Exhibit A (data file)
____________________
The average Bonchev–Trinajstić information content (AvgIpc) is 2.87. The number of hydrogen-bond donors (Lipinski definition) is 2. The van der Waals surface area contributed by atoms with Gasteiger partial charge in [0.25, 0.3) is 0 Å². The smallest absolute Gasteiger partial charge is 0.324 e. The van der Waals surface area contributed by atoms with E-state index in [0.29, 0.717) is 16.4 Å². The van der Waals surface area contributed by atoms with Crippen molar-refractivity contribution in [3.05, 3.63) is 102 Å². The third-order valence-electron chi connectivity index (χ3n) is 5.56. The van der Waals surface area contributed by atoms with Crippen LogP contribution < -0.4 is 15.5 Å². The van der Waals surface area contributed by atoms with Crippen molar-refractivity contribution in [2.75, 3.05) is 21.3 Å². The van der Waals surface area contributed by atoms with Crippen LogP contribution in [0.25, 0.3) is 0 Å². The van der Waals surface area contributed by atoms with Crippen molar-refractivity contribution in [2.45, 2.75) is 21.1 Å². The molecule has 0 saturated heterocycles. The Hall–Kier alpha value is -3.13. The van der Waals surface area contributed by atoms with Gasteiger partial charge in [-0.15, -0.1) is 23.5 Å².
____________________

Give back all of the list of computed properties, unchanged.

The average Bonchev–Trinajstić information content (AvgIpc) is 2.87. The number of hydrogen-bond donors (Lipinski definition) is 2. The van der Waals surface area contributed by atoms with Gasteiger partial charge in [0.25, 0.3) is 0 Å². The smallest absolute Gasteiger partial charge is 0.324 e. The van der Waals surface area contributed by atoms with E-state index in [0.29, 0.717) is 16.4 Å². The van der Waals surface area contributed by atoms with Crippen molar-refractivity contribution in [3.05, 3.63) is 102 Å². The third-order valence-electron chi connectivity index (χ3n) is 5.56. The van der Waals surface area contributed by atoms with Crippen LogP contribution < -0.4 is 15.5 Å². The van der Waals surface area contributed by atoms with Crippen molar-refractivity contribution in [2.75, 3.05) is 21.3 Å². The van der Waals surface area contributed by atoms with Crippen LogP contribution in [0.25, 0.3) is 0 Å². The van der Waals surface area contributed by atoms with Crippen molar-refractivity contribution in [2.45, 2.75) is 21.1 Å². The molecule has 0 saturated heterocycles. The Hall–Kier alpha value is -3.13. The van der Waals surface area contributed by atoms with Gasteiger partial charge in [-0.15, -0.1) is 23.5 Å².